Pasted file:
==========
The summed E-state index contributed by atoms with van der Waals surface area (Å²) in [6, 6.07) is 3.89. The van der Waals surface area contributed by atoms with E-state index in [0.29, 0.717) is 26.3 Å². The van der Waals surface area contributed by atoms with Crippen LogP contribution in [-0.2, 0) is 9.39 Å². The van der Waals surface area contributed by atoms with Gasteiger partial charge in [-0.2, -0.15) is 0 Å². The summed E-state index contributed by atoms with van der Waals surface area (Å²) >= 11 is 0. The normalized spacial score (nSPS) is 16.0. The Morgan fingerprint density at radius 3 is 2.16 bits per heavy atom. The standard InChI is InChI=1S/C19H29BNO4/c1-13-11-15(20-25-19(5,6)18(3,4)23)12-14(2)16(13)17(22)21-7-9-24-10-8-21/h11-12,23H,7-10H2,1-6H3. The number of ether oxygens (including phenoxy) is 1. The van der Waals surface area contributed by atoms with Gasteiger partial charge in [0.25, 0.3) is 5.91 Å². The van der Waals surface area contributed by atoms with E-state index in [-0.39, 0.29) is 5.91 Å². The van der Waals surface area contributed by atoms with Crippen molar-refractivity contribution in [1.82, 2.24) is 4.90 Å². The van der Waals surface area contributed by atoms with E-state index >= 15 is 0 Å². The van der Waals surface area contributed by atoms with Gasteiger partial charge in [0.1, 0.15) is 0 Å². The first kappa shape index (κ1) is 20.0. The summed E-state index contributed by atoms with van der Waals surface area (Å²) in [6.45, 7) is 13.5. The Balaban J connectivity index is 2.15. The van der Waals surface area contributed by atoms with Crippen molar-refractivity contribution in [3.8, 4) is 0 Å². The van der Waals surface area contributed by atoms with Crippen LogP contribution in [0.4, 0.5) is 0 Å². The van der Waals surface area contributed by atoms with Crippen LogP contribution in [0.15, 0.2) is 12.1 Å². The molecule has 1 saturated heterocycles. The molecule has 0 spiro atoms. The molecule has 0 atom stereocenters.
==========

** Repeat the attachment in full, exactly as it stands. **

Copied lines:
The summed E-state index contributed by atoms with van der Waals surface area (Å²) in [6, 6.07) is 3.89. The van der Waals surface area contributed by atoms with E-state index in [0.29, 0.717) is 26.3 Å². The van der Waals surface area contributed by atoms with Crippen LogP contribution in [-0.2, 0) is 9.39 Å². The van der Waals surface area contributed by atoms with Gasteiger partial charge in [-0.2, -0.15) is 0 Å². The summed E-state index contributed by atoms with van der Waals surface area (Å²) >= 11 is 0. The normalized spacial score (nSPS) is 16.0. The Morgan fingerprint density at radius 3 is 2.16 bits per heavy atom. The standard InChI is InChI=1S/C19H29BNO4/c1-13-11-15(20-25-19(5,6)18(3,4)23)12-14(2)16(13)17(22)21-7-9-24-10-8-21/h11-12,23H,7-10H2,1-6H3. The number of ether oxygens (including phenoxy) is 1. The van der Waals surface area contributed by atoms with Gasteiger partial charge in [0.25, 0.3) is 5.91 Å². The van der Waals surface area contributed by atoms with E-state index in [-0.39, 0.29) is 5.91 Å². The van der Waals surface area contributed by atoms with Crippen molar-refractivity contribution in [1.82, 2.24) is 4.90 Å². The van der Waals surface area contributed by atoms with E-state index >= 15 is 0 Å². The van der Waals surface area contributed by atoms with Gasteiger partial charge in [0.1, 0.15) is 0 Å². The first kappa shape index (κ1) is 20.0. The summed E-state index contributed by atoms with van der Waals surface area (Å²) in [6.45, 7) is 13.5. The Balaban J connectivity index is 2.15. The van der Waals surface area contributed by atoms with Crippen molar-refractivity contribution in [3.8, 4) is 0 Å². The van der Waals surface area contributed by atoms with Crippen LogP contribution in [0.4, 0.5) is 0 Å². The van der Waals surface area contributed by atoms with Crippen LogP contribution in [0.15, 0.2) is 12.1 Å². The molecule has 1 saturated heterocycles. The molecule has 0 spiro atoms. The molecule has 0 atom stereocenters.